“Multi-ethnic democracy” is a peculiar Western myth that few in Kosovo really believe in but that the Albanians have been very clever at using to manipulate the foreigners. The northern Serbs may just decide to tough it out and resist incorporation.
By Gerard M. Gallucci
The Quint – i.e., Brussels, Berlin and Washington – plus Belgrade and Pristina have their fingers crossed that it’s a done deal on Kosovo. An agreement has been reached to push the north into the Kosovo state while seeming to sidestep the status issue. Not everything has been agreed and little actually implemented, but it’s enough for Serbia to be given the promise of a way forward into EU membership. The Albanians in Pristina – under pressure from the EU and US – are granting “amnesty” to some northern Kosovo Serbs and everyone seems to assume the “parallel” structures will be dismantled and meaningful local elections held in November. Everyone, that is, except the northerners.
The Kosovo government appears to be on cruise control. Pristina officials are telling themselves that the barricades along the Ibar will be taken down before November and acting as if everything has been decided. The OSCE is getting prepared to oversee the elections. Belgrade is talking about the “only way forward” and “not missing more opportunities” (i.e., to please the EU) while assuring the Kosovo Serbs of continued support. Brussels is “closing the gaps” between the two sides on telecoms and energy. But on the ground, those directly involved still don’t seem ready to play along.
On the Kosovo Albanian side, the mayor of south Mitrovica – Mr. Kastrati – is still trying to push unilateral Albanian returns into north Mitrovica at Brdjani. For him, there is no separate North Mitrovica municipality so he is free to assert the authority to oversee construction in a Serb majority area that even the Ahtisaari Plan does not give to his municipality. Perhaps, acting as if there is still no border between north and south Mitrovica is meant to pressure the northerners into accepting the Pristina-Belgrade agreement? If so, the northerners have responded by blocking constructions efforts through their demonstrations on site. So far, NATO has chosen not to get involved this time but it doesn’t seem to bode well for any easy slide into the preferred Quint outcome.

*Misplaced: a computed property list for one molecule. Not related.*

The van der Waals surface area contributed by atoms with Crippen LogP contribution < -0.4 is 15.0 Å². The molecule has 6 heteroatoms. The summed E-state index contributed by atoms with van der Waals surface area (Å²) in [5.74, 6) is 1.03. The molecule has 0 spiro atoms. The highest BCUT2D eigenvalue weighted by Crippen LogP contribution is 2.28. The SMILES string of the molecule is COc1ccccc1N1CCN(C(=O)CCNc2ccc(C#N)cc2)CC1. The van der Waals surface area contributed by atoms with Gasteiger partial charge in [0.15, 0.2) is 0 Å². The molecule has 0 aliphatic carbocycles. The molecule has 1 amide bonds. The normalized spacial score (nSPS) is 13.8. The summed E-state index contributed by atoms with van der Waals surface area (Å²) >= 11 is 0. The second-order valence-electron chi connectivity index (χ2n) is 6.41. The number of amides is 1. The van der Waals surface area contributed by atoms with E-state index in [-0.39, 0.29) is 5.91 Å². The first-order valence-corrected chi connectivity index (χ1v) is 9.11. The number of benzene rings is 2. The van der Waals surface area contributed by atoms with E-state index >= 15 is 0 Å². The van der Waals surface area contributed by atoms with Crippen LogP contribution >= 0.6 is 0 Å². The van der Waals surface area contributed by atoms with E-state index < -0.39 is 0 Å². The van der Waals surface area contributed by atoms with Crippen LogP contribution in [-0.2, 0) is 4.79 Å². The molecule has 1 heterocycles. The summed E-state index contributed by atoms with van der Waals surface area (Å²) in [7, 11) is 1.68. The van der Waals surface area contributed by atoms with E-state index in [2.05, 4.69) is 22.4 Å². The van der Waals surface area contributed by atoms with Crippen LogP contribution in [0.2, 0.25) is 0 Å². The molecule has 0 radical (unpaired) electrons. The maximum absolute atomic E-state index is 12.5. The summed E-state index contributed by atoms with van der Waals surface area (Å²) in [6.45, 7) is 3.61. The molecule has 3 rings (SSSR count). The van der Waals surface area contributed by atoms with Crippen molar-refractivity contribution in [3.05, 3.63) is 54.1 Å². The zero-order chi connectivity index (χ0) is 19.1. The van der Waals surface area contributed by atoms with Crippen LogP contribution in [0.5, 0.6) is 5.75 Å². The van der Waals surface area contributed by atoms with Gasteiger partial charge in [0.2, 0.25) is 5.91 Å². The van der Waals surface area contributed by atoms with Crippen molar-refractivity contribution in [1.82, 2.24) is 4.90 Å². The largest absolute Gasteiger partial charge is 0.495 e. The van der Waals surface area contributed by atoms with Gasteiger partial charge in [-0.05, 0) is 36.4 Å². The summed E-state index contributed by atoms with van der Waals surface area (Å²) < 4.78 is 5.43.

While the northern Kosovo Serbs have not done anything irrevocable to disavow the EU-sponsored agreement, they don’t seem to have accepted it either. They have declared their own autonomous assembly to keep them, as they explain, under the constitution of Serbia. They continue to reject any idea of taking part in the November elections despite warnings that this could mean Albanian local governments chosen in their place.
Outsiders cannot decide, nor predict, what the northerners may do as an August deadline for registering to take part in elections passes. Belgrade may find ways to pressure them to go along. It ostensibly controls budget and security in the north. But one should not underestimate the northern refusal to give themselves over to Pristina. On the ground, this has always been a zero sum conflict. Serbs believe that any opening to Pristina will ultimately lead to their departure and the Albanians, no matter what they say or do now, mean for this to happen eventually. “Multi-ethnic democracy” is a peculiar Western myth that few in Kosovo really believe in but that the Albanians have been very clever at using to manipulate the foreigners. The northern Serbs may just decide to tough it out and resist incorporation.
What then? The situation would remain as it’s been since 1999: frozen. The Quint – now joined by Belgrade – can “huff and puff” but still can’t blow the house down. If the northerners refuse to go along, Belgrade still can’t be seen simply cutting them off and throwing them to the dogs (i.e., out of the Serbian constitution). Even if the small Albanian community in the north “elects” the local governments there as the Serbs boycott, nothing would change. There’d be local Serb-majority, self-organized, Serbian communities unable to be removed by force or imposed “agreements.” The Albanians would still be claiming “legality” under their own unilaterally declared constitution with the UN left in the middle. Then? Partition the partition? This may still be the northern hope.
Gerard M. Gallucci is a retired US diplomat and UN peacekeeper. He worked as part of US efforts to resolve the conflicts in Angola, South Africa and Sudan and as Director for Inter-American Affairs at the National Security Council. He served as UN Regional Representative in Mitrovica, Kosovo from July 2005 until October 2008 and as Chief of Staff for the UN mission in East Timor from November 2008 until June 2010. He will serve as Diplomat-in-Residence at Drake University for the 2013-14 school year.
To read TransConflict’s policy paper, entitled ‘The Ahtisaari Plan and North Kosovo’, please click here.
To learn more about both Serbia and Kosovo, please check out TransConflict’s reading lists series by clicking here.